Over the years, if you’ve read my reviews of various television shows featuring Asian American regulars, you might’ve noticed I’ve often mentioned the order in which their names appeared in the billing (e.g., on “The Mentalist,” Tim Kang’s the third name; on “FlashForward,” John Cho was second). It gives you a sense of the importance of their characters in the larger scheme of things. I was set to do that again when watching the pilot for Fox’s upcoming comedy, “The Mindy Project.” Then I realized for once, I didn’t have to: Mindy Kaling’s the star; her name came first.

Kaling was developed through NBC’s writers program. She joined the writing staff of “The Office,” eventually rising to executive producer and even director for two episodes. This allowed her to get a development deal with the television studio that greenlit “Project.” Oddly, NBC passed on the pilot, but Fox picked it up. As I said when it made the fall schedule in May, Kaling’s no one’s idea of a leading woman. She’s kinda plain, she’s kinda overweight, and with dark skin, she looks very ethnic.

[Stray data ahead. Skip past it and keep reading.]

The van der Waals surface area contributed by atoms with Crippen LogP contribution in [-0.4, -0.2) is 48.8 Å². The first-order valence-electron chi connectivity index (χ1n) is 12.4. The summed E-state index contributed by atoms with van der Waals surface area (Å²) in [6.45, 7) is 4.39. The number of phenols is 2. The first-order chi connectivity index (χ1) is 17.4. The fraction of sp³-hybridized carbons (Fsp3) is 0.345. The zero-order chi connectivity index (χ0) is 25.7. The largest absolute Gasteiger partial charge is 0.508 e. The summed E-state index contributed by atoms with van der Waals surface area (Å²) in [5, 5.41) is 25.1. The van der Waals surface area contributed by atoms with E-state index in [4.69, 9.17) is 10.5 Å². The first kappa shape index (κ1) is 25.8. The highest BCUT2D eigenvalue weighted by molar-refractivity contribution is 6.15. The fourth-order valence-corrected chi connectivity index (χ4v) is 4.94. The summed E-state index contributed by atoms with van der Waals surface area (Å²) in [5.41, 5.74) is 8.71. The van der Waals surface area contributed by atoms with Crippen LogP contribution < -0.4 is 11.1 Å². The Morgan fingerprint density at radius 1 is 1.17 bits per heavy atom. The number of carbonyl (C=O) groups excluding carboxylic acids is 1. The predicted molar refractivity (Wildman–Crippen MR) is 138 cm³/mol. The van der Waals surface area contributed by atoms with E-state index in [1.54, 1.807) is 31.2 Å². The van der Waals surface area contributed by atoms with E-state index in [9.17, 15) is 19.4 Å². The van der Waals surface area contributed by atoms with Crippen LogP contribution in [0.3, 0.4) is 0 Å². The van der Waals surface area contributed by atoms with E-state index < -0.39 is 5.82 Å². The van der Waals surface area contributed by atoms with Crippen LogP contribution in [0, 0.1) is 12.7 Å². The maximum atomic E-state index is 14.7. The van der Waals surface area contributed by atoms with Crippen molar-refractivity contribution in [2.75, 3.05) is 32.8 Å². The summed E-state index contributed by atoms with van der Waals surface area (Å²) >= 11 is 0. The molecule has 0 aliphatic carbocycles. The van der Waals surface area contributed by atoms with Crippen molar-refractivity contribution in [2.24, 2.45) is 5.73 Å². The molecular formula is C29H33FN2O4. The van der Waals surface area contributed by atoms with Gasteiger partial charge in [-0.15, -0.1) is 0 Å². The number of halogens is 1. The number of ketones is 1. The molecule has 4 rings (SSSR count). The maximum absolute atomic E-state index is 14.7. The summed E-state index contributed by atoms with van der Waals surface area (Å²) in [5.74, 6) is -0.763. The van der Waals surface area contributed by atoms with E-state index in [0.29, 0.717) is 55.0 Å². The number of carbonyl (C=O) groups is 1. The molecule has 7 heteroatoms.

And that’s why her starring in and writing her own show is such a breakthrough. For Asian Americans, it’s the most important series of the year.

Mindy Kaling leads the cast of "The Mindy Project."

In late 1999, when I joined activists of all races in pressuring the top four television networks to create Memorandums of Understanding (MOUs) to reshape their corporations to give minorities better opportunities, this is the kind of result I had in mind: An Asian American who spoke without an accent being the star of his or her own show. African Americans and Latinos (“George Lopez Show,” “Ugly Betty,” “Cain”) have broken through, but except for a few episodes of “Dance War:  Bruno vs. Carrie Ann [Inaba]” and “Cashmere Mafia” starring Lucy Liu in the spring of 2008, that was it. Until now.

For some reason, has made the pilot episode available for viewing since late last week (thanks to Daniel Mayeda for pointing this out to me; click here to check it out for yourself). Doesn’t this “cannibalize” viewership for its official premiere on Sept. 25, when those with Nielsen-installed equipment will determine its level of success or failure?